The Fort Worth Star Telegram reports today that the beloved Kimbell Art Museum in Fort Worth's Cultural District is about to get a sister. Sixteen years ago an effort to enlarge the legendary museum died from opposition by architect Louis Kahn's family. But now the family is on board with the idea of a second building across the street.
Barron's magazine reports in its new issue that Hillary Clinton raised $21.4 million in campaign donations in 2005. This amounts to "$411,538.46 a week." in contributions to her Senate campaign. Mrs. Clinton is up for re-election in 2006, but she faces only token Republican opposition in New York. Under the current finance laws, she is able to transfer any unused Senate contributions into a Presidential campaign account if she decides (as expected) to run for President in 2008.
The Barron's article quotes the Center for Responsive Politics as saying that Mrs. Clinton has raised a total of $33.2 million since 2001. That is more than twice as much money raised by Hillary Clinton than by any other U.S. Senator during that time period. She definitely will have the financial resources to mount a major Presidential campaign in 2008 if she so chooses.
The Daily Telegraph, a respected British newspaper, is reporting today that U.S. and British troops are expected to be out of Iraq within a year. According to the story, the "planned pull-out from Iraq" will begin slowly and culminate in the early part of 2007. The plan is to turn over the day-to-day responsibilities for security to the Iraqi Defense Force which now numbers "more than 232,000 police officers and soldiers." The newspaper reports that both the U.S. and British governments realize that: "Our presence (in Iraq) is now part of the problem."
The U.S. military spokesman in Iraq denied the reports and reiterated that "there is no timetable for withdrawal."
Nielson/Net Ratings, the Internet data arm of the A.C. Nielson Company said that there were 5.6 billion net searches conducted in January 2006. That is up more than 1.5 billion searches over January 2005. Google accounted for 48% of the searches, Yahoo 22% and MSN 11%.
The Wall Street Journal and the New York Times are reporting this weekend that San Antonio based AT&T is preparing to announce the acquisition of Atlanta based Bell South for $65 billion. If correct the price would represent a 25 - 30% premium over Bell South's current price range. Bell South serves nine Southestern US states. The combined companies would have 70 million local lines and 11 million broadband customers. The two companies are the join owners of Cingular Wireless. If Federal regulators approve the deal, AT&T will have substantial reassembled itself after US courts forced its breakup 22 years ago.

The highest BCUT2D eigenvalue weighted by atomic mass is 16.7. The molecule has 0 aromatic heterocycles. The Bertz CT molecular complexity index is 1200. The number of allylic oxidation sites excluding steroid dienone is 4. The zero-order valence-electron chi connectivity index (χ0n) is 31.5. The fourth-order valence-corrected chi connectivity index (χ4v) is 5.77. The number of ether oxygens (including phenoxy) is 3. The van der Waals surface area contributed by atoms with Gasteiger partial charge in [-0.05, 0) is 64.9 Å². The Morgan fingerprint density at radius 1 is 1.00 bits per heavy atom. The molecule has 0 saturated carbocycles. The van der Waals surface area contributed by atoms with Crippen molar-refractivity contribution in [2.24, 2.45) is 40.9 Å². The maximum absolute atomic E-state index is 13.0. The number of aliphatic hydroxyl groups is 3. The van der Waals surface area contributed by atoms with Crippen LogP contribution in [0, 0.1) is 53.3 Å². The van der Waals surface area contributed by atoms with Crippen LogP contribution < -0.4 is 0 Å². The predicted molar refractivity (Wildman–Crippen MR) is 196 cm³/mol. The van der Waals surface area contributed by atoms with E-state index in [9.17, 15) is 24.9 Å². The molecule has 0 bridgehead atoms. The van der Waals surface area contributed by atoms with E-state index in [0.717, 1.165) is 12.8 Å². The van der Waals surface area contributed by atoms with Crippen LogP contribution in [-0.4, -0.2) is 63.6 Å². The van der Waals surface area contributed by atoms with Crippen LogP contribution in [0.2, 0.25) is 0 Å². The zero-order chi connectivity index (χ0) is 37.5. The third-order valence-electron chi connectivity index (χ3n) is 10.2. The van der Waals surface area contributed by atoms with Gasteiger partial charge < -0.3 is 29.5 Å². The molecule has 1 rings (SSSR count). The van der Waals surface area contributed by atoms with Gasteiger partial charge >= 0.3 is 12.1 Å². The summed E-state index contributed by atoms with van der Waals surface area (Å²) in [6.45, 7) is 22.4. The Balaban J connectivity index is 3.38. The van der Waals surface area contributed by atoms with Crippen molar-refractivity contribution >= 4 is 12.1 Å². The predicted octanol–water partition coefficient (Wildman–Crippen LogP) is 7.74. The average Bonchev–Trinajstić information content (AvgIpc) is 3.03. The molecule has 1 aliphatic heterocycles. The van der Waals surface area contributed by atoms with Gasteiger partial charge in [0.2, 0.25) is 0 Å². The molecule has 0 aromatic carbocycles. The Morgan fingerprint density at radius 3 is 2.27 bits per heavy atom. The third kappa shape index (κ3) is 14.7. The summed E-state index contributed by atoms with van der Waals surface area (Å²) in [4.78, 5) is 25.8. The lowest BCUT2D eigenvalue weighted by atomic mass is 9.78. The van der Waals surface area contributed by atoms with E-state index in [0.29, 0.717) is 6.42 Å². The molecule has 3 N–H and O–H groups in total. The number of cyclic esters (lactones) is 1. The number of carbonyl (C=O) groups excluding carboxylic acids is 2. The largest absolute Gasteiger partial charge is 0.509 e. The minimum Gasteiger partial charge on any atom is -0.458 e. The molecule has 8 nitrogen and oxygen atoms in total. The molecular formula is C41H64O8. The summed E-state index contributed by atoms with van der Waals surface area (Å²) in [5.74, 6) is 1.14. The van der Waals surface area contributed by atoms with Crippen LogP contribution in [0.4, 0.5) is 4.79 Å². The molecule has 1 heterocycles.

The Financial Times has a front page story this weekend about how Bill Clinton's close ties to Dubai and the United Arab Emirates, the prospective owner of some US port operations, is hurting his wife Hilllary's political prospects. Hillary Clinton has been a leading opponent of the UAE takeover of U.S. port operations in the Senate while her husband privately has been advising Dubai leaders "on how to handle the growing dispute", according to the Financial Times. The story goes on to mention that Bill Clinton "earned $450,000 giving speeches in Dubai in 2002." It also notes that officials from that country "donated between $500,000 and $1 million to fund Mr. Clinton's presidential library in Arkansas." The story concludes that the former President's ties to the UAE are a "classic Clinton dilemma" which "has complicated her political stance on the deal."
A new Gallup poll found President Bush's approval rating has dropped to 38%. The poll also revealed that two-thirds of the American public want U.S. troops to start coming home from Iraq while 55% believe that the decision to go to war in Iraq was a mistake. The President's handling of the war drew the support of only 35% of the public while 64% disapproved of the Administration's conduct of the war. An overwhelming majority of Americans oppose the Dubai ports deal. With elections looming in November, control of Congress could be at risk for the Republicans as 53% of likely voters picked Democrats while only 39% supported Republicans.
A Rasmussen poll, also released today, puts the Bush approval rating at 40%. The President's handling of Iraq was pegged at only 34% versus 43% who think he is doing a poor job.